Wednesday, April 5, 2017

How to Siegemund: Part 2

photo by Daniel Ward
Last year in Charleston, I wrote about How to Siegemund. Now, that guide gets an update. Laura Siegemund, who reached the Volvo Car Open quarterfinals in 2016, played for over three hours today, saw a match point come and go at the end of the second set, but stuck with her clever and relentless game. The German player eventually upset 3rd seed Venus Williams 6-4, 6-7, 7-5 in the Volvo Car Open second round, and the entertainment value of the match cannot be overstated.

The backstory is pretty good, too. On Monday, Siegemund played a three-hour and 19-minute match against Lesia Tsurenko on the Althea Gibson Club Court, and that, too, was very tense and entertaining.

Backing the story up a year: On the third day of the Volvo Car Open main draw in 2016, Siegemund had already spent nine hours on the court (singles and doubles). This is a player who used to worry about getting tired, but that concern was definitely put to rest.

The longer backstory is even better: In 2012, Siegemund had to leave the tour because of torn ligaments. She used her time off to get a degree in psychology and also to get her trainer's certificate. At that time, she didn't anticipate returning to full-time athlete status. But, of course, she was able to do so, and she does her best work on clay courts.

On Monday, I said that if the Siegemend vs. Tsurenko match were made into a movie, we might give it the working title of "Drop Shot Me to Hell." Today's match would be a sequel, perhaps, "Drop Shot Me to Hell: Feel the Burn." Williams, unlike the ailing Tsurenko, didn't try to beat Siegemund at her own game, though--being Venus Williams--she got to many of the German's drop shots, only to see them fly past her after she dropped them back over the net.

photo by Daniel Ward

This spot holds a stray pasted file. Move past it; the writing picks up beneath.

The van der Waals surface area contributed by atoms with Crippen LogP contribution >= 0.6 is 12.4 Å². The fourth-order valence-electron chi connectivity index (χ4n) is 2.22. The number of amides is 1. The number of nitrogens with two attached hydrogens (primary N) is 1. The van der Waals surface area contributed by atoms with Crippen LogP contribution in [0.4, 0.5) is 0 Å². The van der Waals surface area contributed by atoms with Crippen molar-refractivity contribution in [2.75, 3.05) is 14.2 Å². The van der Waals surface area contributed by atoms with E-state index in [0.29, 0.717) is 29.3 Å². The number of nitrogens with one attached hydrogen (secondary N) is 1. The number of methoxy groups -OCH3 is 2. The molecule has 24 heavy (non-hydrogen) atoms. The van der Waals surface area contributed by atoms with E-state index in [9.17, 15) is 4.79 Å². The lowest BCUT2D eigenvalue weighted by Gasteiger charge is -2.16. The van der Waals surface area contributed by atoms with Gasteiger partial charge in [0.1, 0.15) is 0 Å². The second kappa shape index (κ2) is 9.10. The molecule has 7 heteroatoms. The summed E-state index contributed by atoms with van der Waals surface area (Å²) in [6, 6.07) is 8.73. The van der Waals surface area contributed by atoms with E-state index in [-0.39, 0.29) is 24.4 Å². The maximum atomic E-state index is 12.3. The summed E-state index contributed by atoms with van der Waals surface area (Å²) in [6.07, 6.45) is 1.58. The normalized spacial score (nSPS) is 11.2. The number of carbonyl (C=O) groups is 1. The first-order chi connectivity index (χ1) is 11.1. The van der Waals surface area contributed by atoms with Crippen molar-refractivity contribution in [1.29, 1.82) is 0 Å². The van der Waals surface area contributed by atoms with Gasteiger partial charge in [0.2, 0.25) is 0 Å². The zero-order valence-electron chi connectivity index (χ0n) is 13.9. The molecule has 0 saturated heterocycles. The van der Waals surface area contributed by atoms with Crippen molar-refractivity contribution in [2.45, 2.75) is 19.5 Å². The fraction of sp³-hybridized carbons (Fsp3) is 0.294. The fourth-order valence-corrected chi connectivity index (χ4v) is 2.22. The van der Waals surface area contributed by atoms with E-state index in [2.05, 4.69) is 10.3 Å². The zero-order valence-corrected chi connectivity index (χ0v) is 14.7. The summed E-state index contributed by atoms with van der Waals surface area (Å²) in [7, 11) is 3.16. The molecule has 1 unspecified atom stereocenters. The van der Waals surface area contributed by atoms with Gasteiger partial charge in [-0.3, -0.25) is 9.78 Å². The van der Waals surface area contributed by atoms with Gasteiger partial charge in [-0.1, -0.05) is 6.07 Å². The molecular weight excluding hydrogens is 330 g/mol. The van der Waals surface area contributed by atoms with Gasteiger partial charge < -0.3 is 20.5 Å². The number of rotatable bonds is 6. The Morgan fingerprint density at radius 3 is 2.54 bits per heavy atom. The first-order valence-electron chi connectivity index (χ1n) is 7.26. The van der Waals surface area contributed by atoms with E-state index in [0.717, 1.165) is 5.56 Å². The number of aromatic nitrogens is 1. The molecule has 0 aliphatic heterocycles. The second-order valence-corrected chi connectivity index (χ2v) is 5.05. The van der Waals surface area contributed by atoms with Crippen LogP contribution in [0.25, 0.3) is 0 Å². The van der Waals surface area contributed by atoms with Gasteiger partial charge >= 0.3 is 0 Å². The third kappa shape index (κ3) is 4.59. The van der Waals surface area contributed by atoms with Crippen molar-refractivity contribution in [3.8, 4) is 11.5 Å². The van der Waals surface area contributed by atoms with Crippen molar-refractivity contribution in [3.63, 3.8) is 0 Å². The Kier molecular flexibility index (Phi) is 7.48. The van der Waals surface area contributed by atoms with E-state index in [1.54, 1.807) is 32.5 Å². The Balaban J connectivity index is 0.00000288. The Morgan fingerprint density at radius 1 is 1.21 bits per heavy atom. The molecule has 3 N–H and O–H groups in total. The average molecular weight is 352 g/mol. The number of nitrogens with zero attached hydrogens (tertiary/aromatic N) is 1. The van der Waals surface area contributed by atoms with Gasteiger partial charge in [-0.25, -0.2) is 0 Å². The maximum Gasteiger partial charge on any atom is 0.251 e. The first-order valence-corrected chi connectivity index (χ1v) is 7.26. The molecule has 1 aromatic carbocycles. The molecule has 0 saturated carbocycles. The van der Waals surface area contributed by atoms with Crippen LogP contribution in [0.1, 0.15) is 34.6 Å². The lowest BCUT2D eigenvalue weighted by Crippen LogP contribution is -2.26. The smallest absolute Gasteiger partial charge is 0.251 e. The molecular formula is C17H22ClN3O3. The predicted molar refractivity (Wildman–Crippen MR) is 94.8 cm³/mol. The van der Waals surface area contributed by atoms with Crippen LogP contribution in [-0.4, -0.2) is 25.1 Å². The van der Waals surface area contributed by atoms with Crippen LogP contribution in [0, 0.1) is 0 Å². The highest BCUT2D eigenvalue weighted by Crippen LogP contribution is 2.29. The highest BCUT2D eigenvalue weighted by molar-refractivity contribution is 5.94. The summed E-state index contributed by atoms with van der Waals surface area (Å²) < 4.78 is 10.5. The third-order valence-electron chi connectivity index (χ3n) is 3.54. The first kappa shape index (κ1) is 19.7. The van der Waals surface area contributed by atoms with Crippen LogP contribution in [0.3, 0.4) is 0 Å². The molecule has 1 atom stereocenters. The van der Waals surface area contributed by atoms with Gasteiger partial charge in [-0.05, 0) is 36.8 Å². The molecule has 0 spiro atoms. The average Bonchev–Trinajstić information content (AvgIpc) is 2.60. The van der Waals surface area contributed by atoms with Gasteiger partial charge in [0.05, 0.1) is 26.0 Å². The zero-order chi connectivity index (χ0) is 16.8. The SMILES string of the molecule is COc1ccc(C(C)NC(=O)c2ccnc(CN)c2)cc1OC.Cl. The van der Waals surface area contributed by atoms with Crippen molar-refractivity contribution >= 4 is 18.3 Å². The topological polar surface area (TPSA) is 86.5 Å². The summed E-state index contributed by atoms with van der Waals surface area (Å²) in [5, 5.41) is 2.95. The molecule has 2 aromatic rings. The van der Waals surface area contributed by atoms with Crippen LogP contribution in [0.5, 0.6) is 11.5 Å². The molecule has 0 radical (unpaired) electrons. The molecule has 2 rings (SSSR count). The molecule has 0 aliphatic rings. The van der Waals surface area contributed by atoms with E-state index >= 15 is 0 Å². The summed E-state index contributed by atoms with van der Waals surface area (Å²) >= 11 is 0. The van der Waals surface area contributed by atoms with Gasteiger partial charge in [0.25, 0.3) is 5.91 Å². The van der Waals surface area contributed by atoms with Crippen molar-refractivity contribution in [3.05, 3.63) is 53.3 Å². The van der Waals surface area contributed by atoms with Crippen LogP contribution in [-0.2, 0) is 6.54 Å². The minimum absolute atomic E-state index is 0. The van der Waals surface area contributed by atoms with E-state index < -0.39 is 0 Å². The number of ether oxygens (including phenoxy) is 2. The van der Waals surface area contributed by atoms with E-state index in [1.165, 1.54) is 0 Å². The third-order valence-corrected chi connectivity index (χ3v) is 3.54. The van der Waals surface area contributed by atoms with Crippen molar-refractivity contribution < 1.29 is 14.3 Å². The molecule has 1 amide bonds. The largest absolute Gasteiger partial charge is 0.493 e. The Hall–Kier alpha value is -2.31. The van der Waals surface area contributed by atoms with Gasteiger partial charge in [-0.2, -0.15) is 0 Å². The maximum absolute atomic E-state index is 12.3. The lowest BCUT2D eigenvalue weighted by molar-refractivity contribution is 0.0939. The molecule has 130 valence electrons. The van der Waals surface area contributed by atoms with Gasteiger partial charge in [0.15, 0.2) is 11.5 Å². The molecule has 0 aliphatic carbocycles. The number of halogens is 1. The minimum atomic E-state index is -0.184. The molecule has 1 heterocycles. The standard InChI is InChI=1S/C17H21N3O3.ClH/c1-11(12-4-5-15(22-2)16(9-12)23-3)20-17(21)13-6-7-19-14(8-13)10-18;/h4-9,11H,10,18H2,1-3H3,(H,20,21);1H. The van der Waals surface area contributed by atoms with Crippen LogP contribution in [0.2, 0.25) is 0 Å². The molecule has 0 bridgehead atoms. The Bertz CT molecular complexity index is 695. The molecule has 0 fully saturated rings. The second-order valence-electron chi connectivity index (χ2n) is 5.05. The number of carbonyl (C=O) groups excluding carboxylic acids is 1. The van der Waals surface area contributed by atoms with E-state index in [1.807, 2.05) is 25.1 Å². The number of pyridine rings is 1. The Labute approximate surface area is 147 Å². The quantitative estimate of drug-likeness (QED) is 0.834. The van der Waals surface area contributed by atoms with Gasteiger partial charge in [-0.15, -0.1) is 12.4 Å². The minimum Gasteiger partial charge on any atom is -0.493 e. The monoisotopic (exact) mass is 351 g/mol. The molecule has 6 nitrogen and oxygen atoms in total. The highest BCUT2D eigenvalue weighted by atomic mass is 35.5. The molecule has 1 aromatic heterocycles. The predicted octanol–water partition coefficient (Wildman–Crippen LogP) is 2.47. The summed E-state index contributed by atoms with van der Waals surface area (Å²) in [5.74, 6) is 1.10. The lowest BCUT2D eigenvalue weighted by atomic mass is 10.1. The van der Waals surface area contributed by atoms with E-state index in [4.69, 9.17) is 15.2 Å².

Williams took a 4-2 lead in the opening set, but Siegemund then won four games in a row to take that set 6-4. The German held a match point at 5-3, but Williams would have none of it, and the set went to a tiebreak, which Williams won convincingly.

By the time they had finished the first two sets, the opponents had already lived through eleven breaks of serve, but there were more to come in a crowd-thrilling, momentum-swinging final set that--at times--had the crowd mesmerized. At 3-all, the tension was palpable, and Siegemund was on a roll with a series of drop shots (her signature, obviously) that--while not always successful--were successful most of the time. (I couldn't help, at this point, but think of Charleston rock star Patty Schnyder, who used to thrill spectators with her spinning drop shots, lengthy slides and expert lobs.)

On several occasions, Siegemund was forced to use the backhand slice, and every time this happened, she was able to flummox Williams; however, I don't recall seeing her use the backhand slice intentionally. Williams made Siegemund work harder and harder, the longer the match went on, and finally, the 3rd seed served for the whole thing, at 5-4. The end appeared near--well, maybe not, because at times, it seemed that there would be no end. Sure enough, Williams was broken, after holding two match points.

So many breaks had been traded at this point, it was reasonable to expect another tiebreak when Siegemund held at 6-5. But then the German player held again, and the long drama was finally over, with Siegemund victorious at 6-4, 6-7, 7-5. Between them, the players hit 97 winners and made 80 unforced errors, each ending with a positive differential.

Later, in the press room, Williams described Siegemund's performance as what "could be the best match she'll ever play in her life."

photo by Daniel Ward
Siegemund, however, was more measured in her assessment: "I know, in my aggressive game, I can do better than this. But I did a really good job today in defending, and I was covering the court really well. And I got a lot of sneaky points where she thought she had won the point already, and I got it back. But other things were solid, and some things I feel like, okay, I need to get this fixed to keep being in the competition...."

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